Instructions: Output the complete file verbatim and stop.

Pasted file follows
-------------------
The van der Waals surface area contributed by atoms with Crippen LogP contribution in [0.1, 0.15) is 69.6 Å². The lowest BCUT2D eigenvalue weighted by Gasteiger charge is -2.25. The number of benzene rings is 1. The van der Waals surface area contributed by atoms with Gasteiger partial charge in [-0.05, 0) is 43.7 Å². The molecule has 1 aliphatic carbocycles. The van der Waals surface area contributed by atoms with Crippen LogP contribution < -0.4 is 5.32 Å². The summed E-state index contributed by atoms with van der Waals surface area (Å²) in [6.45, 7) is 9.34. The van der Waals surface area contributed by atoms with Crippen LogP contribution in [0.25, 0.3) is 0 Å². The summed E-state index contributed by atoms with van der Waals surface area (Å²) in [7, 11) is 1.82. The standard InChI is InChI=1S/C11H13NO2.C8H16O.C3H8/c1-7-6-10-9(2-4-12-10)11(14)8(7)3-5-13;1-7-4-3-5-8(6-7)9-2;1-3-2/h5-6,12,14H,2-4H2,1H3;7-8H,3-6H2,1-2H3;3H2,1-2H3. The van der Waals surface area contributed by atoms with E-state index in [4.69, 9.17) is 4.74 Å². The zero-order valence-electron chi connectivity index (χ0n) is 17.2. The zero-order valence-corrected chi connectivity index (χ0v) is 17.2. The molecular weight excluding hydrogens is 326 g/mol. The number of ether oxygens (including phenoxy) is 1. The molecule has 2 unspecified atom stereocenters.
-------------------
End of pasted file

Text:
The van der Waals surface area contributed by atoms with Crippen LogP contribution in [0.1, 0.15) is 69.6 Å². The lowest BCUT2D eigenvalue weighted by Gasteiger charge is -2.25. The number of benzene rings is 1. The van der Waals surface area contributed by atoms with Gasteiger partial charge in [-0.05, 0) is 43.7 Å². The molecule has 1 aliphatic carbocycles. The van der Waals surface area contributed by atoms with Crippen LogP contribution < -0.4 is 5.32 Å². The summed E-state index contributed by atoms with van der Waals surface area (Å²) in [6.45, 7) is 9.34. The van der Waals surface area contributed by atoms with Crippen LogP contribution in [0.25, 0.3) is 0 Å². The summed E-state index contributed by atoms with van der Waals surface area (Å²) in [7, 11) is 1.82. The standard InChI is InChI=1S/C11H13NO2.C8H16O.C3H8/c1-7-6-10-9(2-4-12-10)11(14)8(7)3-5-13;1-7-4-3-5-8(6-7)9-2;1-3-2/h5-6,12,14H,2-4H2,1H3;7-8H,3-6H2,1-2H3;3H2,1-2H3. The van der Waals surface area contributed by atoms with E-state index in [4.69, 9.17) is 4.74 Å². The zero-order valence-electron chi connectivity index (χ0n) is 17.2. The zero-order valence-corrected chi connectivity index (χ0v) is 17.2. The molecular weight excluding hydrogens is 326 g/mol. The number of ether oxygens (including phenoxy) is 1. The molecule has 2 unspecified atom stereocenters.